Sunday, February 23, 2014

One month later...........and good news at long last....

I have been the lazy one.
Issues with back problems kept me on the couch.
Viewing of angels flying in the snow and girls with frilly dresses dancing on the ice had be mostly occupied.

When we live with hope and drop the despair in a dark corner then we can come out triumphed !

Today I feel it is such a day.

The week was hectic.
My number two girl after months of itching due to formaldehyde allergy decided to pick it up a notch and get cellulitis in her knee ( nothing to do with the little bumps on your thighs when you became a bit older) I think that is called cellulose. Only painful to our eyes and mind.

Cellulitis is quite a pain wherever it shows up, on top of it Brie hit her knee while moving the office.
To make it short she had to have a mini surgery and is starting to be on the mend. You can't keep this girl down. She is so stubborn.

Daughter one is continuing a very demanding job , customer service for Wen and other products.
It is difficult, she is not in sales but in the damage control dept and every conversation is timed.
You go over time and you get it from the supervisor. At least she has a job and now health insurance she can afford.

But then the miracle man ,my last born, who has been ill for years.
This is Mental health week.
Until the 20 years of so ago, I gave little interest or thought about mental health.
Then I got in in large bundles, first my husband with dementia/Alzheimer for 13 years.
Then a daughter in law with many demons in her mental state. I loved her, a lot, still do. She is no longer with us.
One grandson with Asberger Autism.
A second one with seizures and mild autism.
A daughter with personality disorder. We just thought she was a bit difficult. She is doing much better trying to keep out what causes her grief.
The biggest mental illness beside my husband I had direct dealings with is my son.
Years in the house with agoraphobia. (No it is not about spiders)
For close to a decade this affected his life completely.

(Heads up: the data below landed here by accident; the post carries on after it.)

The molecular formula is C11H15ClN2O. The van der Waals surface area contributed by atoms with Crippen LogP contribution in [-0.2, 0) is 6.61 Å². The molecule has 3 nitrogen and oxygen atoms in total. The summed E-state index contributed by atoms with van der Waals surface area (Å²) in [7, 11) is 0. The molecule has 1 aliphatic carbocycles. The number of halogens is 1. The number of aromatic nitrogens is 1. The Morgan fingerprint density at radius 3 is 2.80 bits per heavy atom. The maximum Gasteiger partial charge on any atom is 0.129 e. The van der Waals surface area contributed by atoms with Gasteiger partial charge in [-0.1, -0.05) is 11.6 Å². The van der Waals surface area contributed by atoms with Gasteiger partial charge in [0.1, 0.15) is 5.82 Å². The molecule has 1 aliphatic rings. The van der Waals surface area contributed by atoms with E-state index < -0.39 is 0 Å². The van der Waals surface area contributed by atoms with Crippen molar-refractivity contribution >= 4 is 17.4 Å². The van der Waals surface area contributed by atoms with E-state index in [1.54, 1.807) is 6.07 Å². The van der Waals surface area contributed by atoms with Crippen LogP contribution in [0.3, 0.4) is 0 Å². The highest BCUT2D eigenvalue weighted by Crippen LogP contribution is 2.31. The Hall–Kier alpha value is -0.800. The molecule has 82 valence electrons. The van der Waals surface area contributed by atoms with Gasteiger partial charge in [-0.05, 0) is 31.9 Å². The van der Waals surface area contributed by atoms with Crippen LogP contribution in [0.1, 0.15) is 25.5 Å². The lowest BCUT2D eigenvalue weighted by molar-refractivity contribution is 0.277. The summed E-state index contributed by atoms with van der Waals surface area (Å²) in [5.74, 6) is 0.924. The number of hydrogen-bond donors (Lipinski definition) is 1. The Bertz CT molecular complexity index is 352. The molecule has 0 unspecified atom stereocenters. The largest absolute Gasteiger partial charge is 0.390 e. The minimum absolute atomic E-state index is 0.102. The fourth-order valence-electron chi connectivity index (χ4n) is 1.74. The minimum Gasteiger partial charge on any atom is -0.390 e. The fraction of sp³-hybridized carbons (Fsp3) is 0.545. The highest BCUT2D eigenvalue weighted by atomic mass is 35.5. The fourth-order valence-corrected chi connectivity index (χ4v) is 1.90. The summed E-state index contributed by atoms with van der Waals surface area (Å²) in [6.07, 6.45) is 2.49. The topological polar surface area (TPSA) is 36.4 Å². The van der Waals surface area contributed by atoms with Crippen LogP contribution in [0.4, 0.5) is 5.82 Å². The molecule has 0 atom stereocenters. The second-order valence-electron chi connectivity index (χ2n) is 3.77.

While in my house the last years he managed to to get an Associate degree with Phoenix University.
He thinks it is nothing but a lot of money still to pay off.
I think he did very well, top honors.
Finally we saw a light at the end of the tunnel. A group contacted him about making a video for TV, following him , giving him psychiatric help and showing the world what this disease does to a person and the people around them.
My son and I were on clouds. Phone calls came from important people in the field, phone interviews left and right. It sounded like it would be the only help we could ever get.
Then the news came, the TV station wanted a series about ghosts in houses. Bye Bye mental health, just serious stuff like ghosts????

We had called people in the field left and right. Most did not want to bother because he is on Medicare.
Then many said: Come at my office. Meet me at the library. So what explanation of agoraphobia do you not understand said my son! I am stuck at home, I need help at home. He could not even cross our narrow street. Then one lady in another city was glad to counsel by phone , her fee to be paid ahead of time. No Medicare allowed. I thought that might do it until I read what she charged. It would be costing him $2000 a month. Phone calls were charged by each minute, for instance.
Many days I would go check him in his bed to see if he was still alive.